Thursday, April 21, 2011

Dubai Stereotypes: Smug Mummy

Often spotted wearing floaty organic cotton and hand-tooled sandals handcrafted by a Free Trade co-operative in the Outer Hebrides, Smug Mummy is easily identified by her self-righteous glow, a side-effect of the massive exertion of effort she undergoes in order to make other non-SM mothers feel utterly inferior in comparison to her own wonderful self.

SM's children only eat organic macrobiotic wholefoods (preferably harvested under a full moon by Himalayan virgins) and they never, ever eat anything that might even have been within nodding distance of GM foodstuffs, dairy, trans-fats or (gasp horror) be processed. Her darlings' 'treats' consist of ethically-sourced carob bars which are carefully doled out once a month; little does SM know that dear little Tristan and Isolde have a secret trade going with other kids in their class, exchanging high-sugar and fat contraband items for answers to the weekly homework task.

Breastfed until the age of three to maximise their brain development (SM developed a special diet rich in Omega oils for herself for this very purpose), Tristy and Issy now undergo a rigorous programme of after school activities carefully selected to develop their brains, bodies and souls: Kumon maths, oboe and harp lessons, Mandarin and Ancient Greek, sunset yoga and Sanskrit chanting are just some of the classes carefully selected to accelerate their learning and help them reach their full potential. SM secretly worries when the kids go on playdates that they might be exposed to such horrors as Playstation, television and plastic toys that haven't been handcrafted using traditional techniques, so different from the spiritual haven of their own home.

SM gave up work once she had the kids - after all, Tristy and Issy are her focus now and she always felt uncomfortable in the commercial soullessness of paid employment. She spends her days worrying about the ethics of her gas-guzzling 4x4 and if she should invest in a hybrid, shopping at the Organic supermarket, and trying to find clothes for Tristy and Issy that haven't originated from a sweat-shop somewhere horrid.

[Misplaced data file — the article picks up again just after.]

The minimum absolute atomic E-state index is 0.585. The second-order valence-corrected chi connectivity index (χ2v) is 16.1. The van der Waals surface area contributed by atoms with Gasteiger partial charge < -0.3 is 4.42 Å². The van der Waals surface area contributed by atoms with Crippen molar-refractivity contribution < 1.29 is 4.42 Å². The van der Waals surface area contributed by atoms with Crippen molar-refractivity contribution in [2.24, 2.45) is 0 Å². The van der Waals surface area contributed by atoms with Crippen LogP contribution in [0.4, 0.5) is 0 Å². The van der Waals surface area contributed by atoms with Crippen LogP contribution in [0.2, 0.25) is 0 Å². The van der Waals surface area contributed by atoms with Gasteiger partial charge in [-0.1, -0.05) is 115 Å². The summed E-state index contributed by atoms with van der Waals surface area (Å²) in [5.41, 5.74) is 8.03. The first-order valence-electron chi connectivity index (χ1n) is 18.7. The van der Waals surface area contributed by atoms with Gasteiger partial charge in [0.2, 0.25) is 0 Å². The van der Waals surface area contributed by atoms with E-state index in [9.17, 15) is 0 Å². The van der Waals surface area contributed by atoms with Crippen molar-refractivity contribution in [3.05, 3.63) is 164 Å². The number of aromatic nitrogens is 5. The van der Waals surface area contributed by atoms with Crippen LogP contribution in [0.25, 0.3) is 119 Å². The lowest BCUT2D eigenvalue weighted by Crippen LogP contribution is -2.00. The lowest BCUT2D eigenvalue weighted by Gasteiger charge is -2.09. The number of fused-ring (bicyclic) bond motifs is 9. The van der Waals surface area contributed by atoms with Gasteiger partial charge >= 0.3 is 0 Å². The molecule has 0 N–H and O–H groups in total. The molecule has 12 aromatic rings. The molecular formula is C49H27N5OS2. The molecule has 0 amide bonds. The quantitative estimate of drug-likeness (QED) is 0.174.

One day, SM hopes, Rory will be posted somewhere more real, somewhere more in line with her ideals, somewhere she can really mingle with the locals and make a difference. Somewhere like Nepal, perhaps, or India. Then, she hopes, their lives will really begin to feel more profound, more worthwhile, more essential. One day...

Most likely to say: "Darlings, eat up your nutritious mung-bean bake and then you can have a delicious soy-milk fruit smoothie for dessert. And you know what, it's the weekend! So why don't we play a nice non-competitive game of snap before we all have a fun time mulching the vegetable garden!"
Least likely to say: "Darn it kids, mommy's tired and emotional, the fridge is bare and can I be bothered to go to the supermarket? Hell, no. MacDonald's Happy Meals all round!"


Plastic paddy said...

I'm definitely not one of those! Thank goodness!

Anonymous said...

I am - but not quite so extreme. Nepal and India are full of nasty bugs. No place for MY kids! Nothing wrong with mung beans though - wash thoroughly before cooking!

Kate S. said...

I'm sure SM has her virtues, even if they are hidden under layers of annoying-ness. I'm also sure SM would consider the bugs to be organic and thus OK. :-)

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